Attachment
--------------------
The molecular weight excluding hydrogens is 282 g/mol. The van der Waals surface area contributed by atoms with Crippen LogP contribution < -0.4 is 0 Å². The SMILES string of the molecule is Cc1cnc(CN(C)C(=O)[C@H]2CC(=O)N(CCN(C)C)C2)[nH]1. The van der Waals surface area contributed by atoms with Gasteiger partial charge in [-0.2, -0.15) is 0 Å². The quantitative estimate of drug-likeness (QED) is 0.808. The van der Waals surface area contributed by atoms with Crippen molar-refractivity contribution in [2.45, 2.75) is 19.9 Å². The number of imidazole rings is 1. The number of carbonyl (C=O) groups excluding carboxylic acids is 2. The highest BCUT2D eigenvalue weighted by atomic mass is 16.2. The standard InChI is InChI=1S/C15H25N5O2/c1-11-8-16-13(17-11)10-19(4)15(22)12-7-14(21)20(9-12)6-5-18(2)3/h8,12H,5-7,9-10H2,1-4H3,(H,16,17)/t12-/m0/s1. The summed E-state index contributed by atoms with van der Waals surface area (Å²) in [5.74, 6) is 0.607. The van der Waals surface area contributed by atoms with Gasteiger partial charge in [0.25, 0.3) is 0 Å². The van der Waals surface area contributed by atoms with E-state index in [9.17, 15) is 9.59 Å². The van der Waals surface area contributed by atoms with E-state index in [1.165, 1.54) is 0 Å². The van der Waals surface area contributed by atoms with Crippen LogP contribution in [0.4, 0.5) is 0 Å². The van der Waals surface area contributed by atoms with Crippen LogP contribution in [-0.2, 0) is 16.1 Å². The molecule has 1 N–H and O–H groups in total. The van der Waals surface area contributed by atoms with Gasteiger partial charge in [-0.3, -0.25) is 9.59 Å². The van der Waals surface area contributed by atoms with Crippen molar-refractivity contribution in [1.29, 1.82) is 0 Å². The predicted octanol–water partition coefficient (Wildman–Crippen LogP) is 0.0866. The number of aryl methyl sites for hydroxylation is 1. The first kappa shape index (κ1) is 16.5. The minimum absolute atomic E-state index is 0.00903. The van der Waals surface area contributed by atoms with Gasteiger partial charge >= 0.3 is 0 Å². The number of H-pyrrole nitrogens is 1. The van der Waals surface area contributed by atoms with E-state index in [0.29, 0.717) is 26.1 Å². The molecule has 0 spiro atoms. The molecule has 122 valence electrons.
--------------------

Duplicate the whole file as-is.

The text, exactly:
The molecular weight excluding hydrogens is 282 g/mol. The van der Waals surface area contributed by atoms with Crippen LogP contribution < -0.4 is 0 Å². The SMILES string of the molecule is Cc1cnc(CN(C)C(=O)[C@H]2CC(=O)N(CCN(C)C)C2)[nH]1. The van der Waals surface area contributed by atoms with Gasteiger partial charge in [-0.2, -0.15) is 0 Å². The quantitative estimate of drug-likeness (QED) is 0.808. The van der Waals surface area contributed by atoms with Crippen molar-refractivity contribution in [2.45, 2.75) is 19.9 Å². The number of imidazole rings is 1. The number of carbonyl (C=O) groups excluding carboxylic acids is 2. The highest BCUT2D eigenvalue weighted by atomic mass is 16.2. The standard InChI is InChI=1S/C15H25N5O2/c1-11-8-16-13(17-11)10-19(4)15(22)12-7-14(21)20(9-12)6-5-18(2)3/h8,12H,5-7,9-10H2,1-4H3,(H,16,17)/t12-/m0/s1. The summed E-state index contributed by atoms with van der Waals surface area (Å²) in [5.74, 6) is 0.607. The van der Waals surface area contributed by atoms with Gasteiger partial charge in [0.25, 0.3) is 0 Å². The van der Waals surface area contributed by atoms with E-state index in [9.17, 15) is 9.59 Å². The van der Waals surface area contributed by atoms with E-state index in [1.165, 1.54) is 0 Å². The van der Waals surface area contributed by atoms with Crippen LogP contribution in [0.4, 0.5) is 0 Å². The van der Waals surface area contributed by atoms with Crippen LogP contribution in [-0.2, 0) is 16.1 Å². The molecule has 1 N–H and O–H groups in total. The van der Waals surface area contributed by atoms with Gasteiger partial charge in [-0.3, -0.25) is 9.59 Å². The van der Waals surface area contributed by atoms with Crippen molar-refractivity contribution in [1.29, 1.82) is 0 Å². The predicted octanol–water partition coefficient (Wildman–Crippen LogP) is 0.0866. The number of aryl methyl sites for hydroxylation is 1. The first kappa shape index (κ1) is 16.5. The minimum absolute atomic E-state index is 0.00903. The van der Waals surface area contributed by atoms with Gasteiger partial charge >= 0.3 is 0 Å². The number of H-pyrrole nitrogens is 1. The van der Waals surface area contributed by atoms with E-state index in [0.29, 0.717) is 26.1 Å². The molecule has 0 spiro atoms. The molecule has 122 valence electrons.